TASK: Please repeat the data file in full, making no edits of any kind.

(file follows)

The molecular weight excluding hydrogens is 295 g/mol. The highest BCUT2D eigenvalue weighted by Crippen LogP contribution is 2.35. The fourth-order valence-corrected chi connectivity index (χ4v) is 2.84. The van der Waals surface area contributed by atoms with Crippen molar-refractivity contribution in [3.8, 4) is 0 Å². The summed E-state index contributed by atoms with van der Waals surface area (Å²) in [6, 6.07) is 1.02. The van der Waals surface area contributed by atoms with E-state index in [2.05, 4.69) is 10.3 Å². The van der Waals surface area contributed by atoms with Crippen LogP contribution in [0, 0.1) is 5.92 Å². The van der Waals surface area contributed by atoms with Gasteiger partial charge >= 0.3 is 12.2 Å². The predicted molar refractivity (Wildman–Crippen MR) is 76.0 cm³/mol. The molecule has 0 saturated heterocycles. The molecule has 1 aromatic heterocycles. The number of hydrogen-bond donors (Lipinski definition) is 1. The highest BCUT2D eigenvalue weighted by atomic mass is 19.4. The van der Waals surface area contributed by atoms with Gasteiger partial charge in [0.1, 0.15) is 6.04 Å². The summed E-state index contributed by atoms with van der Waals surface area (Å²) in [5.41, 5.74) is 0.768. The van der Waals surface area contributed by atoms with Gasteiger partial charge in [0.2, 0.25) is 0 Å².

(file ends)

The molecular weight excluding hydrogens is 295 g/mol. The highest BCUT2D eigenvalue weighted by Crippen LogP contribution is 2.35. The fourth-order valence-corrected chi connectivity index (χ4v) is 2.84. The van der Waals surface area contributed by atoms with Crippen molar-refractivity contribution in [3.8, 4) is 0 Å². The summed E-state index contributed by atoms with van der Waals surface area (Å²) in [6, 6.07) is 1.02. The van der Waals surface area contributed by atoms with E-state index in [2.05, 4.69) is 10.3 Å². The van der Waals surface area contributed by atoms with Crippen LogP contribution in [0, 0.1) is 5.92 Å². The van der Waals surface area contributed by atoms with Gasteiger partial charge >= 0.3 is 12.2 Å². The predicted molar refractivity (Wildman–Crippen MR) is 76.0 cm³/mol. The molecule has 0 saturated heterocycles. The molecule has 1 aromatic heterocycles. The number of hydrogen-bond donors (Lipinski definition) is 1. The highest BCUT2D eigenvalue weighted by atomic mass is 19.4. The van der Waals surface area contributed by atoms with Gasteiger partial charge in [0.1, 0.15) is 6.04 Å². The summed E-state index contributed by atoms with van der Waals surface area (Å²) in [5.41, 5.74) is 0.768. The van der Waals surface area contributed by atoms with Gasteiger partial charge in [0.2, 0.25) is 0 Å².